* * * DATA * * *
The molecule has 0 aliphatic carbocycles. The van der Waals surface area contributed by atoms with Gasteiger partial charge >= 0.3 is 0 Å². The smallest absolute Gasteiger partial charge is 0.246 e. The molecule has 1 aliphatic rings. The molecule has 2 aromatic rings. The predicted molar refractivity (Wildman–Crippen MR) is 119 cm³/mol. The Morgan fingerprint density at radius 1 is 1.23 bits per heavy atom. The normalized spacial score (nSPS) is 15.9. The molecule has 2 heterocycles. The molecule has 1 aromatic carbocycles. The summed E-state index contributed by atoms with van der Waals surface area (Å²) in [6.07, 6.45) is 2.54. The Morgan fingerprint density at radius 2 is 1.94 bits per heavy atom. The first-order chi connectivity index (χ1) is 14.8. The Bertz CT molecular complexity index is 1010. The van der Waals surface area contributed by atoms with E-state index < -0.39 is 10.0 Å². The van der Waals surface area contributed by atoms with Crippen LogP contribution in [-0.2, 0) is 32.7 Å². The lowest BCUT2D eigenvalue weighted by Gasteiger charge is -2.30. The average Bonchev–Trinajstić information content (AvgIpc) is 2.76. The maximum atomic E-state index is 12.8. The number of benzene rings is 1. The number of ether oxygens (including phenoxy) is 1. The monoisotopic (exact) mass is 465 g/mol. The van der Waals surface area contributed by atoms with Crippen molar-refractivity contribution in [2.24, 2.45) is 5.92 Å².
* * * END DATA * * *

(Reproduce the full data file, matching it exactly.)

The molecule has 0 aliphatic carbocycles. The van der Waals surface area contributed by atoms with Gasteiger partial charge >= 0.3 is 0 Å². The smallest absolute Gasteiger partial charge is 0.246 e. The molecule has 1 aliphatic rings. The molecule has 2 aromatic rings. The predicted molar refractivity (Wildman–Crippen MR) is 119 cm³/mol. The Morgan fingerprint density at radius 1 is 1.23 bits per heavy atom. The normalized spacial score (nSPS) is 15.9. The molecule has 2 heterocycles. The molecule has 1 aromatic carbocycles. The summed E-state index contributed by atoms with van der Waals surface area (Å²) in [6.07, 6.45) is 2.54. The Morgan fingerprint density at radius 2 is 1.94 bits per heavy atom. The first-order chi connectivity index (χ1) is 14.8. The Bertz CT molecular complexity index is 1010. The van der Waals surface area contributed by atoms with E-state index < -0.39 is 10.0 Å². The van der Waals surface area contributed by atoms with Crippen LogP contribution in [-0.2, 0) is 32.7 Å². The lowest BCUT2D eigenvalue weighted by Gasteiger charge is -2.30. The average Bonchev–Trinajstić information content (AvgIpc) is 2.76. The maximum atomic E-state index is 12.8. The number of benzene rings is 1. The number of ether oxygens (including phenoxy) is 1. The monoisotopic (exact) mass is 465 g/mol. The van der Waals surface area contributed by atoms with Crippen molar-refractivity contribution in [2.24, 2.45) is 5.92 Å².